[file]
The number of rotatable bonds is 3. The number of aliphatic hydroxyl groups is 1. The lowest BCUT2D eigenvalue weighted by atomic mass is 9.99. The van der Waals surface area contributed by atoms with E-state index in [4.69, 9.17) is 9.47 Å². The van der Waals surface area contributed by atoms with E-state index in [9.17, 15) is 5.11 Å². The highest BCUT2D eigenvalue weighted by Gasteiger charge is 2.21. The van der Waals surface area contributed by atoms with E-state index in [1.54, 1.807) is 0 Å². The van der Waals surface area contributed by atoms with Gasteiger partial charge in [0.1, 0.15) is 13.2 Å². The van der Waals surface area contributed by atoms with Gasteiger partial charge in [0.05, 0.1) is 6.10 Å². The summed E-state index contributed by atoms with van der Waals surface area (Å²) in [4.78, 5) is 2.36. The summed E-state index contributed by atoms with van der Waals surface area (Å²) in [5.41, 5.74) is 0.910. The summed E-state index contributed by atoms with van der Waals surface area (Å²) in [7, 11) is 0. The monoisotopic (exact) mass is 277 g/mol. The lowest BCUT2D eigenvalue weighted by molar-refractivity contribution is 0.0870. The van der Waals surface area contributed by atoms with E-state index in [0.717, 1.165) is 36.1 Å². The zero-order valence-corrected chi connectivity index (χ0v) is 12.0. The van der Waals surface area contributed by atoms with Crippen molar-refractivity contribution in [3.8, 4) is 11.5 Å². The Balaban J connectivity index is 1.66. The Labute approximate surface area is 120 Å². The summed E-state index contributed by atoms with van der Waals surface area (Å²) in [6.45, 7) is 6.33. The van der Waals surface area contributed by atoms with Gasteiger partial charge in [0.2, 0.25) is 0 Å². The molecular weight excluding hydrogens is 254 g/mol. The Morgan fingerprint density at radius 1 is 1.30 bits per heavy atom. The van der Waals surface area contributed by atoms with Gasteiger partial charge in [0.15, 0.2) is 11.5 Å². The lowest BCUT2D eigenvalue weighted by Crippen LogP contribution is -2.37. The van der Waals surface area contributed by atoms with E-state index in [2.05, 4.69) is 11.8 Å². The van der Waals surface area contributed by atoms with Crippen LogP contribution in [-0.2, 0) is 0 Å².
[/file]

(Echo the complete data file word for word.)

The number of rotatable bonds is 3. The number of aliphatic hydroxyl groups is 1. The lowest BCUT2D eigenvalue weighted by atomic mass is 9.99. The van der Waals surface area contributed by atoms with E-state index in [4.69, 9.17) is 9.47 Å². The van der Waals surface area contributed by atoms with E-state index in [9.17, 15) is 5.11 Å². The highest BCUT2D eigenvalue weighted by Gasteiger charge is 2.21. The van der Waals surface area contributed by atoms with E-state index in [1.54, 1.807) is 0 Å². The van der Waals surface area contributed by atoms with Gasteiger partial charge in [0.1, 0.15) is 13.2 Å². The van der Waals surface area contributed by atoms with Gasteiger partial charge in [0.05, 0.1) is 6.10 Å². The summed E-state index contributed by atoms with van der Waals surface area (Å²) in [4.78, 5) is 2.36. The summed E-state index contributed by atoms with van der Waals surface area (Å²) in [5.41, 5.74) is 0.910. The summed E-state index contributed by atoms with van der Waals surface area (Å²) in [7, 11) is 0. The monoisotopic (exact) mass is 277 g/mol. The lowest BCUT2D eigenvalue weighted by molar-refractivity contribution is 0.0870. The van der Waals surface area contributed by atoms with E-state index in [0.717, 1.165) is 36.1 Å². The zero-order valence-corrected chi connectivity index (χ0v) is 12.0. The van der Waals surface area contributed by atoms with Crippen molar-refractivity contribution in [3.8, 4) is 11.5 Å². The Balaban J connectivity index is 1.66. The Labute approximate surface area is 120 Å². The summed E-state index contributed by atoms with van der Waals surface area (Å²) in [6.45, 7) is 6.33. The van der Waals surface area contributed by atoms with Gasteiger partial charge in [0.2, 0.25) is 0 Å². The molecular weight excluding hydrogens is 254 g/mol. The Morgan fingerprint density at radius 1 is 1.30 bits per heavy atom. The van der Waals surface area contributed by atoms with Gasteiger partial charge in [0.15, 0.2) is 11.5 Å². The lowest BCUT2D eigenvalue weighted by Crippen LogP contribution is -2.37. The van der Waals surface area contributed by atoms with E-state index in [2.05, 4.69) is 11.8 Å². The van der Waals surface area contributed by atoms with Crippen LogP contribution in [-0.2, 0) is 0 Å².